Like many, my only exposure to the work of the late Edward Yang was thorough his final film, Yi Yi (2000). None of his other films are easily available on DVD. I was hoping the Taiwanese film festival would include Yang's 1991 film A Brighter Summer Day, often cited as his masterpiece and difficult to see in its complete version. The festival was missing this work, but did include Yang's previous two films, Taipei Story (1985) and The Terrorizers (1986). Both were playing here last night, unfortunately the only screening of each. Due to time constraints, I was only able to see the first of these.
Reading about Taipei Story before the screening, I was surprised to see the number of critics who compared Yang with Michelangelo Antonioni. The influence never crossed my mind in regards to Yi Yi, and I'm not sure it would have come immediately to mind with Taipei Story either. I would not argue against the modern existential characteristics of the work, but watching the film I thought of Timothy Corrigan's book A Cinema Without Walls (1991) which deals with the phenomenon of postmodernity and its influence on movie culture. What we generally conceive of as modernity and postmodernity collide in Taipei Story and give the film a real fascination and beauty. Unfortunately I do not have a DVD copy to provide stills, but many of Yang's most memorable images come from this collision. The scene that stays in my mind take place on a rooftop in front of a large neon Fuji sign, the two lovers dwarfed and in shadows while classical music plays on the soundtrack. The more Taiwanese cinema I watch, the more its influence on Wong Kar-Wai becomes apparent.
A curiosity about Taipei Story is that it stars Hou Hsiao-Hsien, who would become the major director of the Taiwanese New Wave. After viewing each director over the past week, there are actually few similarities between them. Yang is a much more conventional director. There are some uses of the long take, but there are plenty of sequences with more cutting and close-ups. Yang is interested in the spaces and objects of modernity (and/or postmodernity) and trying to relate the importance of these to the characters and their world. The West also plays a major symbolic role here, not surprising given Yang's background living in the U.S. The dream of California, represented both commercially by the lead character's brother and culturally through VCR tapes of American baseball, lingers over these people's lives as an illusion that oddly lacks any real utopianism. It is simply a retreat and escape.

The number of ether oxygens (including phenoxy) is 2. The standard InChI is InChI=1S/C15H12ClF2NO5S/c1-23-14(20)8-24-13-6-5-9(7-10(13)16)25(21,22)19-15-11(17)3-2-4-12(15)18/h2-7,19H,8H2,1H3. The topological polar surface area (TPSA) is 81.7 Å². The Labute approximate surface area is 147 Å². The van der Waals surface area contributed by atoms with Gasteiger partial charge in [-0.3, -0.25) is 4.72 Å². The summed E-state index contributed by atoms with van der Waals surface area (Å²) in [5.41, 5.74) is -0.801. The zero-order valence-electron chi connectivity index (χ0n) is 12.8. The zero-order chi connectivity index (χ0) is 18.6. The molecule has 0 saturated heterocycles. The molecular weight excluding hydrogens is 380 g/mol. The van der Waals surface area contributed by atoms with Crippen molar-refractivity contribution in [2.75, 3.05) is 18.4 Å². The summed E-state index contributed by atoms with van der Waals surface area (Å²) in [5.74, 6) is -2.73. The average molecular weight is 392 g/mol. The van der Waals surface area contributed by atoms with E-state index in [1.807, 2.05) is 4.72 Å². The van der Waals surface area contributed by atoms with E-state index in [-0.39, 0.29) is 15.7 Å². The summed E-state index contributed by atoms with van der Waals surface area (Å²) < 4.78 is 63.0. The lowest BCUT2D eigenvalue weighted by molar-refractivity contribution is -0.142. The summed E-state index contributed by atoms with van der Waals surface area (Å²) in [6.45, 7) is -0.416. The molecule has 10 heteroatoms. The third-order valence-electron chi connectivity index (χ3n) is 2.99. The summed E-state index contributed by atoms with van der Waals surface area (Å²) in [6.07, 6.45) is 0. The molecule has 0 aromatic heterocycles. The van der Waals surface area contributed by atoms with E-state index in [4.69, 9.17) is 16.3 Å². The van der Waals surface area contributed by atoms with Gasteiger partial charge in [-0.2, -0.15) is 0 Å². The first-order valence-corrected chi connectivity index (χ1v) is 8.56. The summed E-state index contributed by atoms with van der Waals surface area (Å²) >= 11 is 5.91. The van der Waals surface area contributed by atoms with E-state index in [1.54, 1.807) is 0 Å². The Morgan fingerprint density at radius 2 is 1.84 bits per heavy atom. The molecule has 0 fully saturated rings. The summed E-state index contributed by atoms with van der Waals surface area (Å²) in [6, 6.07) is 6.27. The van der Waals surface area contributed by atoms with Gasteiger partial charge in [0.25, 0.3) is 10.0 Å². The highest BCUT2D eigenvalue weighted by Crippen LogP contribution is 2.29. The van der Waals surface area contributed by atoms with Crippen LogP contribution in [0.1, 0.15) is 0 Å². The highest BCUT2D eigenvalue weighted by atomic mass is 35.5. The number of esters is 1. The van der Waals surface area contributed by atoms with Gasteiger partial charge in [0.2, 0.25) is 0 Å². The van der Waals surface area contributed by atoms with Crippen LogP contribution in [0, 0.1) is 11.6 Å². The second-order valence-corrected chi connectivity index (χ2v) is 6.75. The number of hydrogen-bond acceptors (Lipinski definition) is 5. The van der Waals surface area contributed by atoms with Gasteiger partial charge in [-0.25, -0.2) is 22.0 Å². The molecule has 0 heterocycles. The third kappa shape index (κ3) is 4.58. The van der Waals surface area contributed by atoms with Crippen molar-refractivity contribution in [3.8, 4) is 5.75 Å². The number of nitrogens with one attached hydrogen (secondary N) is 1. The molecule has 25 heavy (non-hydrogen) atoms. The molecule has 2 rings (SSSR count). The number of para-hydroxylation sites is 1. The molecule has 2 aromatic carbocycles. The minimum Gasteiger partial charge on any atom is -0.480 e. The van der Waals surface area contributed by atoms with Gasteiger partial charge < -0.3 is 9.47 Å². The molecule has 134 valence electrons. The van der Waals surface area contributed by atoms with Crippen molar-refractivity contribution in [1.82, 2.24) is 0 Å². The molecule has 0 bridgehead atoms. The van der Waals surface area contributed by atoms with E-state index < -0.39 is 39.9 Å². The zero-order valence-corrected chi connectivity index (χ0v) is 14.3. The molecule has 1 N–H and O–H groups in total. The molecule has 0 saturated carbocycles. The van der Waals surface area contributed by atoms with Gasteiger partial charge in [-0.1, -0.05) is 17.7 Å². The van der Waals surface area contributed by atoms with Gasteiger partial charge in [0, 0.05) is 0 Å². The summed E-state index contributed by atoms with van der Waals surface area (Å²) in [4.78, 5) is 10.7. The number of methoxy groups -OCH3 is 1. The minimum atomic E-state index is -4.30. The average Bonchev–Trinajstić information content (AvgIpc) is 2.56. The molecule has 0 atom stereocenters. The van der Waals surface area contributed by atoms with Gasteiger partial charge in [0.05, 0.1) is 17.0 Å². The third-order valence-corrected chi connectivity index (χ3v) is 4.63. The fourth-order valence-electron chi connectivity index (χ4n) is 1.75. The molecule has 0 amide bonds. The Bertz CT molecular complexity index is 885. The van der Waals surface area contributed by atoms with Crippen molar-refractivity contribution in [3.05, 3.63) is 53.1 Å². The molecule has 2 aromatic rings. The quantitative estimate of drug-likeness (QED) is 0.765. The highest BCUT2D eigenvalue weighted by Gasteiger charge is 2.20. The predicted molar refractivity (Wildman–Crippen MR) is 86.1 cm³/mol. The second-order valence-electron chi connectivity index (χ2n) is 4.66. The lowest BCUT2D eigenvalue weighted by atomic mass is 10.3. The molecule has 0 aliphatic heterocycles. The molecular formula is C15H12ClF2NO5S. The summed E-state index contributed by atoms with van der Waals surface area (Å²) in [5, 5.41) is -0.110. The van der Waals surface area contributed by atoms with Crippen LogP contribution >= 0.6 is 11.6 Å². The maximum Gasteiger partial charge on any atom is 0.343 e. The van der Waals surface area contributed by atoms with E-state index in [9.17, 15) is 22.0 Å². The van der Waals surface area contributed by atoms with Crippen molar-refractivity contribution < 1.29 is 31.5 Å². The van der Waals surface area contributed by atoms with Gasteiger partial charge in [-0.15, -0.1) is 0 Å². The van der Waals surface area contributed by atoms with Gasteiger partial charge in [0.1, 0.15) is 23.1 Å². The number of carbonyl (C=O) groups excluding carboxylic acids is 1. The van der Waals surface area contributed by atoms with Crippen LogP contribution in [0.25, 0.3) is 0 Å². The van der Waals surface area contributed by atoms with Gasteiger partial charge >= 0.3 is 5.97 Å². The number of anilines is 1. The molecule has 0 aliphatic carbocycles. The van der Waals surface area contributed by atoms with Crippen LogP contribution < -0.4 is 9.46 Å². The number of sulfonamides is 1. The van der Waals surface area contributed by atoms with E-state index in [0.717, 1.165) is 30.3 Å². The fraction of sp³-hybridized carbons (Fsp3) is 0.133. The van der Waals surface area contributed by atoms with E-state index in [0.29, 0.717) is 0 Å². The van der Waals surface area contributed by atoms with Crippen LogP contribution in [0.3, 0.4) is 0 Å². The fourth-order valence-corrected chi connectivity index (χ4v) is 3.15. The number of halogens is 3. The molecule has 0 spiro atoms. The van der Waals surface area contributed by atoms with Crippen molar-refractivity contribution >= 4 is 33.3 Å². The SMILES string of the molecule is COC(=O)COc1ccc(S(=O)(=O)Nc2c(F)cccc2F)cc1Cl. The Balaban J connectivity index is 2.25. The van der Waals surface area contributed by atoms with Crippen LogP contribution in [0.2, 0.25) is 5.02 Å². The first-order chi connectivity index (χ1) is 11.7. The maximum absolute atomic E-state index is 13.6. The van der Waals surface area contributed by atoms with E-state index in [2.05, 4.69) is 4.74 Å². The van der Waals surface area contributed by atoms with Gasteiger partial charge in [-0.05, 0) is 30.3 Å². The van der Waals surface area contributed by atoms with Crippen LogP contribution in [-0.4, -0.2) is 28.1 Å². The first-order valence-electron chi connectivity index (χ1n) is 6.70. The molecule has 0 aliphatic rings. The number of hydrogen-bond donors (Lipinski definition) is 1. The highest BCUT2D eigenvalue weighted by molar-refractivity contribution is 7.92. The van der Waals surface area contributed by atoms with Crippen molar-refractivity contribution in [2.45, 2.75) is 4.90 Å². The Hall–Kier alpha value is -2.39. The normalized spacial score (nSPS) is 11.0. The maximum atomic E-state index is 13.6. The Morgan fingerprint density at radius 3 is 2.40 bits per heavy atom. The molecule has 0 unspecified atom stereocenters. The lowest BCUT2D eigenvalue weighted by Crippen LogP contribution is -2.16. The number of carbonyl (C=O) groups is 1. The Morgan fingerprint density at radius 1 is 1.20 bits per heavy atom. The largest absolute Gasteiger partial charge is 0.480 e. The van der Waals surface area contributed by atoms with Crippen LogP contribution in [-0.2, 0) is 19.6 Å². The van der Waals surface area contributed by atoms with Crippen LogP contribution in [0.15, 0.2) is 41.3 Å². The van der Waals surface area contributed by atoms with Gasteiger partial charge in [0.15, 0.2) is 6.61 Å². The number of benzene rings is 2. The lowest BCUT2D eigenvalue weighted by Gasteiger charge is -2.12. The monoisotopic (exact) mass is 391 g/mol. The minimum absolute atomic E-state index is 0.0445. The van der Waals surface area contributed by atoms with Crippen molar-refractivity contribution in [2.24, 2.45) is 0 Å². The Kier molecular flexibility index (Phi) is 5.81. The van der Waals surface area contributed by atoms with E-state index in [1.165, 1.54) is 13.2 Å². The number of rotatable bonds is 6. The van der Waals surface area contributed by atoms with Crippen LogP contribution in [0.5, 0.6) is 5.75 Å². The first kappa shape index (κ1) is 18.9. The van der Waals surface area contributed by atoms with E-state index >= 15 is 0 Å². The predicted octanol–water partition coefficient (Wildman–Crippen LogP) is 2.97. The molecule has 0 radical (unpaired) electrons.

In this way, Yang is certainly closer to European art cinema directors of the 60s and 70s, who in fact influenced Yang to become a director. After dropping out of USC film school feeling he lacked any talent, Yang re-engaged with the medium after watching art cinema classics, beginning with Werner Herzog's Aguirre, Wrath of God (1972). And much more than Antonioni, it is the New German Cinema influence I see as prevalent in Taipei Story. The inspiration is not so much Herzog as Wim Wenders in Yang's attraction-repulsion to America and the later films of Rainer Werner Fassbinder in Yang's enclosed compositions combined with elements of classicism. Hou's performance here reminded me of Fassbinder's roles in many of his bleak urban dramas.
In a short review of Yi Yi written a few years ago, I commented: "Throughout the film, Yang uses a repeated visual motif to express his multi-character narrative in which each strand comments upon the other: the overlaying of reflecting images of windows that create dense, layered compositions. Early in the film, one character states: 'Is there anything real left?' These compositions seem to ask the same question." Taipei Story is a very different film, but it has some of these same characteristics. And although the overlapping image shot is not a visual motif here, the film does end with one of these compositions. Although the sense of connection is not as elaborate (some could say schematic) as it is in Yi Yi, Taipei Story offers up a similar tale of past, present and future colliding in modern Taiwan. The much more pronounced cynicism around the family in this early work also provides a clue to the more subtle pessimism of Yi Yi.
A couple of links to writing on Yang:
Rosenbaum's career overview
Senses of Cinema profile